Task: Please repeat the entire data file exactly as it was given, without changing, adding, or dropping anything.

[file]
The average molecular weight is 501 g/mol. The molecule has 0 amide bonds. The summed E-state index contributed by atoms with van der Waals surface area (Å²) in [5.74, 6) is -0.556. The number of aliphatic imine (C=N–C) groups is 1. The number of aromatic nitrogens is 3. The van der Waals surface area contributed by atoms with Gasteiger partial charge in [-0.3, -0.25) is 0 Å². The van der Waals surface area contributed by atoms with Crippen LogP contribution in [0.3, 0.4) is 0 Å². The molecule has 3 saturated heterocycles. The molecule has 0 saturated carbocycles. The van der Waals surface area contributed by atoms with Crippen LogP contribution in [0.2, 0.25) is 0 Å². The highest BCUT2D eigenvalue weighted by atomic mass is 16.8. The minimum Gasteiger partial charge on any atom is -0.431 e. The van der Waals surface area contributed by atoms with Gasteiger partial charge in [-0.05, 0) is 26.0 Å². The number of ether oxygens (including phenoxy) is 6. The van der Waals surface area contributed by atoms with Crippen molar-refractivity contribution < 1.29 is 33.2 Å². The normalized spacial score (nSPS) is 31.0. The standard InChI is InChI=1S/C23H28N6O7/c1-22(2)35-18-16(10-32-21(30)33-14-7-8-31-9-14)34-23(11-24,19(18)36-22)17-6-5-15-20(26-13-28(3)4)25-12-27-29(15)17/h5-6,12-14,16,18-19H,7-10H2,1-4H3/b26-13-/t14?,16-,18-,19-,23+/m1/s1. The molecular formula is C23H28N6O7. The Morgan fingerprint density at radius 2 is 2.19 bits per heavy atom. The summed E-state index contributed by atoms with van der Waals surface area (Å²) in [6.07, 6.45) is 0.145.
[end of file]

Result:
The average molecular weight is 501 g/mol. The molecule has 0 amide bonds. The summed E-state index contributed by atoms with van der Waals surface area (Å²) in [5.74, 6) is -0.556. The number of aliphatic imine (C=N–C) groups is 1. The number of aromatic nitrogens is 3. The van der Waals surface area contributed by atoms with Gasteiger partial charge in [-0.3, -0.25) is 0 Å². The van der Waals surface area contributed by atoms with Crippen LogP contribution in [0.3, 0.4) is 0 Å². The molecule has 3 saturated heterocycles. The molecule has 0 saturated carbocycles. The van der Waals surface area contributed by atoms with Crippen LogP contribution in [0.2, 0.25) is 0 Å². The highest BCUT2D eigenvalue weighted by atomic mass is 16.8. The minimum Gasteiger partial charge on any atom is -0.431 e. The van der Waals surface area contributed by atoms with Gasteiger partial charge in [-0.05, 0) is 26.0 Å². The number of ether oxygens (including phenoxy) is 6. The van der Waals surface area contributed by atoms with Crippen molar-refractivity contribution < 1.29 is 33.2 Å². The normalized spacial score (nSPS) is 31.0. The standard InChI is InChI=1S/C23H28N6O7/c1-22(2)35-18-16(10-32-21(30)33-14-7-8-31-9-14)34-23(11-24,19(18)36-22)17-6-5-15-20(26-13-28(3)4)25-12-27-29(15)17/h5-6,12-14,16,18-19H,7-10H2,1-4H3/b26-13-/t14?,16-,18-,19-,23+/m1/s1. The molecular formula is C23H28N6O7. The Morgan fingerprint density at radius 2 is 2.19 bits per heavy atom. The summed E-state index contributed by atoms with van der Waals surface area (Å²) in [6.07, 6.45) is 0.145.